Professors Hartzmark and Shue investigate how contrast bias might affect financial markets. The authors look at earnings surprises as a laboratory to test their hypothesis. Their primary hypothesis is that investors will perceive today’s earnings news differently, depending on the realization of yesterday’s earnings news. For example, if yesterday’s earnings news was surprisingly bad, a good earnings news announcement today will be very impressive. Similarly, if yesterday’s earnings news was great, good news today may not be that exciting. The trick in testing this hypothesis is controlling for the fact that prior earnings news releases might convey information about futures news releases. The authors are successful in tackling this empirical problem and identify a surprisingly robust effect: investors are influenced by behavioral bias and this bias is reflected in stock prices.

Do Contrast Effects Influence Market Prices? The Core Result

The authors look at the relationship between an earnings announcement made by firms today and the earnings surprises announced by “salient” firms  the previous day. The “salient firms” used to measure the prior day’s earnings surprise are mega-cap, ultra-liquid firms. The core findings are as follows:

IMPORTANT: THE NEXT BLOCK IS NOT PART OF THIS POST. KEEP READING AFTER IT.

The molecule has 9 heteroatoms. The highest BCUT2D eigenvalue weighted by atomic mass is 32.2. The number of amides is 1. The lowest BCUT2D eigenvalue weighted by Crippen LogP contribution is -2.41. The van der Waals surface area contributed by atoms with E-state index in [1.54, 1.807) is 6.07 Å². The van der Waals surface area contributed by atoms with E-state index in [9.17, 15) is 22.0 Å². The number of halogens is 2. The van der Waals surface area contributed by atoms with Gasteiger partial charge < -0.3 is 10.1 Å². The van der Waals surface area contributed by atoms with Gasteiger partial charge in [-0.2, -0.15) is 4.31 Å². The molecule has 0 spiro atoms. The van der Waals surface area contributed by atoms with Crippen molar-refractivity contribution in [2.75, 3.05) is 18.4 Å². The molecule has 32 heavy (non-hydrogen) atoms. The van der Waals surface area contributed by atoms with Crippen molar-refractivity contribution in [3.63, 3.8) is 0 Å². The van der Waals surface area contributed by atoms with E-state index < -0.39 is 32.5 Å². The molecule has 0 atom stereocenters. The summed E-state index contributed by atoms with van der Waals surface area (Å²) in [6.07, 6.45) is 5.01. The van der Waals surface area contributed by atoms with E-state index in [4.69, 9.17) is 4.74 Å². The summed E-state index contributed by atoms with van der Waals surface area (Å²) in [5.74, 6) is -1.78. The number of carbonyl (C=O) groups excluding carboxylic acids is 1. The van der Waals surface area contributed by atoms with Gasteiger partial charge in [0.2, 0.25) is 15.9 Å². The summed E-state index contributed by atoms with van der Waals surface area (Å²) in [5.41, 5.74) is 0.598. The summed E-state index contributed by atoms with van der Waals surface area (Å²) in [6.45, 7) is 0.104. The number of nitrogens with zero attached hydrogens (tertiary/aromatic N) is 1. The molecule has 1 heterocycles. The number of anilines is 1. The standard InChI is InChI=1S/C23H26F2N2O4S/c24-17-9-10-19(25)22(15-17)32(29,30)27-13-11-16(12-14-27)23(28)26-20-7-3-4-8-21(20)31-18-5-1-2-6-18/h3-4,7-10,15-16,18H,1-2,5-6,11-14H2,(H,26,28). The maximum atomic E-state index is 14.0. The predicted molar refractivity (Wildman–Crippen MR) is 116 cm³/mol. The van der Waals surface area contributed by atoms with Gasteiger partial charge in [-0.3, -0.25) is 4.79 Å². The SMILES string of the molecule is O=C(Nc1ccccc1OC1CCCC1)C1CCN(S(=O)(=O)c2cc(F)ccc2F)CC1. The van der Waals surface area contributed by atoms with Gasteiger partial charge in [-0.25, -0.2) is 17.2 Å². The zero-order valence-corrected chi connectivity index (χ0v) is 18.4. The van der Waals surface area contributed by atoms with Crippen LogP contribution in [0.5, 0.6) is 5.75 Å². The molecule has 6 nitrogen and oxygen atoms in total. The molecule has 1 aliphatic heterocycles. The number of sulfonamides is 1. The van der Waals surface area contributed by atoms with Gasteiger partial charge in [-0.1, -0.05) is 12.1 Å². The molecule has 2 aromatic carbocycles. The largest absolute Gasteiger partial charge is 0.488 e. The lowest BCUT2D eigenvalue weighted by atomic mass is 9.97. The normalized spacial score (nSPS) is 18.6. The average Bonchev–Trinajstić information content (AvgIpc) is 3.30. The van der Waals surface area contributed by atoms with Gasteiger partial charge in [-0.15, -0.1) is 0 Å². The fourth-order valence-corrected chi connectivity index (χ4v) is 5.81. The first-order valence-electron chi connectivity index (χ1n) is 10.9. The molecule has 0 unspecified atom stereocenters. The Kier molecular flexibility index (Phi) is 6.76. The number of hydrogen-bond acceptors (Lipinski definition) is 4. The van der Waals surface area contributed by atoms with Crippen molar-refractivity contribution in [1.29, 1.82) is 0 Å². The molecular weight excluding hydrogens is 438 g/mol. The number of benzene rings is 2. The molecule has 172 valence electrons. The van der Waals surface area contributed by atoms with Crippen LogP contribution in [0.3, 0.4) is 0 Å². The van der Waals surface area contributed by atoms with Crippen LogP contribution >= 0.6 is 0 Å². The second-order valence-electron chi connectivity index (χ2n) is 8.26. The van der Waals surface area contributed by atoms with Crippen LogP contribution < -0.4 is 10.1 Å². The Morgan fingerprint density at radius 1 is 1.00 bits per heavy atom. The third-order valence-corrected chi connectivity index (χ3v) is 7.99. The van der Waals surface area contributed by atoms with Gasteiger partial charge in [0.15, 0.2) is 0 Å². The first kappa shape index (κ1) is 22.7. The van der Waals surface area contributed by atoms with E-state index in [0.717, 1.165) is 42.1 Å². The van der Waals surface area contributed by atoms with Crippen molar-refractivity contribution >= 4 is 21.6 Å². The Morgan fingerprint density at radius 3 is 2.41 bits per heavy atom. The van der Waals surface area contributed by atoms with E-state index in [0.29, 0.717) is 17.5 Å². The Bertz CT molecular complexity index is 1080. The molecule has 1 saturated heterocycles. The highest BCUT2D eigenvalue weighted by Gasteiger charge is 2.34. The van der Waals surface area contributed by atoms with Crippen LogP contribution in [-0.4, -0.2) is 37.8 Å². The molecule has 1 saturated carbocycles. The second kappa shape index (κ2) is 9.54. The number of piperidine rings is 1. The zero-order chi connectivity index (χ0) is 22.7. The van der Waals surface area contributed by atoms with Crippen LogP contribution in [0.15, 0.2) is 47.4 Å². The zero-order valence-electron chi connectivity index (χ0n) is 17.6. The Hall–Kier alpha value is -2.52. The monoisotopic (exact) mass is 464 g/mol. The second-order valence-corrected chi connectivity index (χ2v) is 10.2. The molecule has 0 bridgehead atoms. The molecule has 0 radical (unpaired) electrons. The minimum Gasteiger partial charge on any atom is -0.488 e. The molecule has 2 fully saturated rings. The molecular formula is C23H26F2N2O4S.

• Today’s news seems more impressive if yesterday’s surprises were bad.
  • Today’s new seems less impressive if yesterday’s surprises were good.

Here is a visualization of the key result:

tough act to follow
The results are hypothetical results and are NOT an indicator of future results and do NOT represent returns that any investor actually attained. Indexes are unmanaged, do not reflect management or trading fees, and one cannot invest directly in an index. Additional information regarding the construction of these results is available upon request.

Wait a Second…Isn’t this an information story?

My initial reaction to the core result was probably the result of many readers — this isn’t a behavioral effect, this is a market efficiency effect. The logic works as follows:

  1. Stock A and stock B share related fundamentals (e.g., same industry).
  2. Stock A always announces the day before stock B.